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WSU's Cosmic Crisp apple featured in Time Magazine

As much as 18 million pounds of the Eastern Washington apple are on pace to be distributed throughout the state this winter.

PULLMAN, Wash. — Washington State University's 'Cosmic Crisp' apple received praised in an article in Time Magazine

The Cosmic Crisp apple, cultivated by Washington State University students in the College of Agricultural, Human, and Natural Resource Sciences as long as 20 years ago, is set to hit store shelves very soon. The apple is a cross between the Honeycrisp and Enterprise apple.

Time's article claimed that "This Year's Biggest Apple Release Has Nothing to Do iPhones."

In the article, Time discusses how the apple has the potential to be "a game changer" in comparison to other apples. They spoke with horticulture professor Robert Crassweller of Penn State University who had heavy praise for the apple.

"This is the first time anyone has made such a concerted effort to develop a variety, release it and commit to such a large quantity," Time said.

This particular type of apple is also unique because it was cultivated specifically to thrive in the Washington state climate and stay ready to eat for as long as 12 months after being picked. The Cosmic Crisp is going to be up against some competition, but the research into new apples hasn't stopped since the initial crossing in 1997, and WSU's Kate Evans claims they are in the "advanced selection phase" of their next creation.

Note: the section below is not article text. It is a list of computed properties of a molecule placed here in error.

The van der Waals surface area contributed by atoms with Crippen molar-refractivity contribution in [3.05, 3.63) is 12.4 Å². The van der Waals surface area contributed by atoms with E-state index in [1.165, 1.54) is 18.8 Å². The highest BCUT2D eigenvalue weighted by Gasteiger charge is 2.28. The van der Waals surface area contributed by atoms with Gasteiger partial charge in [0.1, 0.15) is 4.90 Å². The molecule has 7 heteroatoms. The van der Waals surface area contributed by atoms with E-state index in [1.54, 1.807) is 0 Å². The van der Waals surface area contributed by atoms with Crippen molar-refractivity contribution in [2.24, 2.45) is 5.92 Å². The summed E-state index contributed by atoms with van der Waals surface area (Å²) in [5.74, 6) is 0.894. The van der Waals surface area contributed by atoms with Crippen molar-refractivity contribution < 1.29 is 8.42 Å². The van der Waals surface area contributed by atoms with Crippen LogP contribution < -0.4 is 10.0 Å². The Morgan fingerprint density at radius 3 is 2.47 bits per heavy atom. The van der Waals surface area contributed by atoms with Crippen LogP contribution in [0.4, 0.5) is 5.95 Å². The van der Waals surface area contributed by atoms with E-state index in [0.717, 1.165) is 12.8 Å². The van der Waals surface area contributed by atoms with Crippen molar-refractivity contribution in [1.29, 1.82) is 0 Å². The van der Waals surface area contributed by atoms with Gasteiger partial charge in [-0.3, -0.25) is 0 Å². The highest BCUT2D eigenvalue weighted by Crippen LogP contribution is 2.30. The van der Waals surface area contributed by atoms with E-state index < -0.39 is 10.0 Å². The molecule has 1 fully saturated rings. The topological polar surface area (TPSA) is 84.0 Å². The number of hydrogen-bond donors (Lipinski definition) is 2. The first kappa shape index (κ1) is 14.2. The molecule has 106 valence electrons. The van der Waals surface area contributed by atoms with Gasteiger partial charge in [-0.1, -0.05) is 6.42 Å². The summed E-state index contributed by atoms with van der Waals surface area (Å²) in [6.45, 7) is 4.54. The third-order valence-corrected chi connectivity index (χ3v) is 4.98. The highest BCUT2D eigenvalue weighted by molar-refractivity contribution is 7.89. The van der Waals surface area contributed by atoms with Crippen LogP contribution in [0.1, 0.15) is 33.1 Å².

The project is ahead of schedule, as researchers were hoping to have the sweet fruit available to the public by 2021, according to Dr. Stefano Musacchi, a WSU Tree Fruit Physiologist. The growers created a website where growers and apple enthusiasts can find out more information on the growing process and just what makes the Cosmic Crisp apple so unique. 

Recent news surrounding the apple involves a lawsuit in which WSU alleged that Seattle-based startup Phytelligence sold as many as 135,000 cosmic crisp trees. Phytelligence denied these allegations. Regardless of the recent drama regarding the apple, it's set to take American food markets by storm and provide a unique taste and longer shelf life than the average apple.

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The below video is a report on Washington State Students researching the effects of "the munchies".